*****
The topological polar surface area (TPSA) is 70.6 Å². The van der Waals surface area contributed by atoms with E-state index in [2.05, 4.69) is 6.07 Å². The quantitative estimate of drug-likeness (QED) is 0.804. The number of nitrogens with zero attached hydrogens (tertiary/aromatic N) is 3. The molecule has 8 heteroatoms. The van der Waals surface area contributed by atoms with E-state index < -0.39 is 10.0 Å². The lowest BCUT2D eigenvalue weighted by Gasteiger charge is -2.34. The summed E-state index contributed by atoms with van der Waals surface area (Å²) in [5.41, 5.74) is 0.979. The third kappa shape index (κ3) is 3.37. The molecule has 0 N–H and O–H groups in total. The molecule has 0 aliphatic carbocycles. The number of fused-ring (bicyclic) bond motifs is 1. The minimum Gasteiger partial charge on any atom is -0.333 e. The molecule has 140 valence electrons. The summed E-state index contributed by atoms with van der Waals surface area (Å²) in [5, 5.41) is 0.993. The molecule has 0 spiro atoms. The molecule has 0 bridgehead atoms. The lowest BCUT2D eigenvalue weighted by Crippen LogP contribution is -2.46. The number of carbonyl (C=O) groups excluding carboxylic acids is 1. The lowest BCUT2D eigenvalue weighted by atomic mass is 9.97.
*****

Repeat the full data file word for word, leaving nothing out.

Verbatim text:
The topological polar surface area (TPSA) is 70.6 Å². The van der Waals surface area contributed by atoms with E-state index in [2.05, 4.69) is 6.07 Å². The quantitative estimate of drug-likeness (QED) is 0.804. The number of nitrogens with zero attached hydrogens (tertiary/aromatic N) is 3. The molecule has 8 heteroatoms. The van der Waals surface area contributed by atoms with E-state index < -0.39 is 10.0 Å². The lowest BCUT2D eigenvalue weighted by Gasteiger charge is -2.34. The summed E-state index contributed by atoms with van der Waals surface area (Å²) in [5.41, 5.74) is 0.979. The third kappa shape index (κ3) is 3.37. The molecule has 0 N–H and O–H groups in total. The molecule has 0 aliphatic carbocycles. The number of fused-ring (bicyclic) bond motifs is 1. The minimum Gasteiger partial charge on any atom is -0.333 e. The molecule has 140 valence electrons. The summed E-state index contributed by atoms with van der Waals surface area (Å²) in [5, 5.41) is 0.993. The molecule has 0 spiro atoms. The molecule has 0 bridgehead atoms. The lowest BCUT2D eigenvalue weighted by Crippen LogP contribution is -2.46. The number of carbonyl (C=O) groups excluding carboxylic acids is 1. The lowest BCUT2D eigenvalue weighted by atomic mass is 9.97.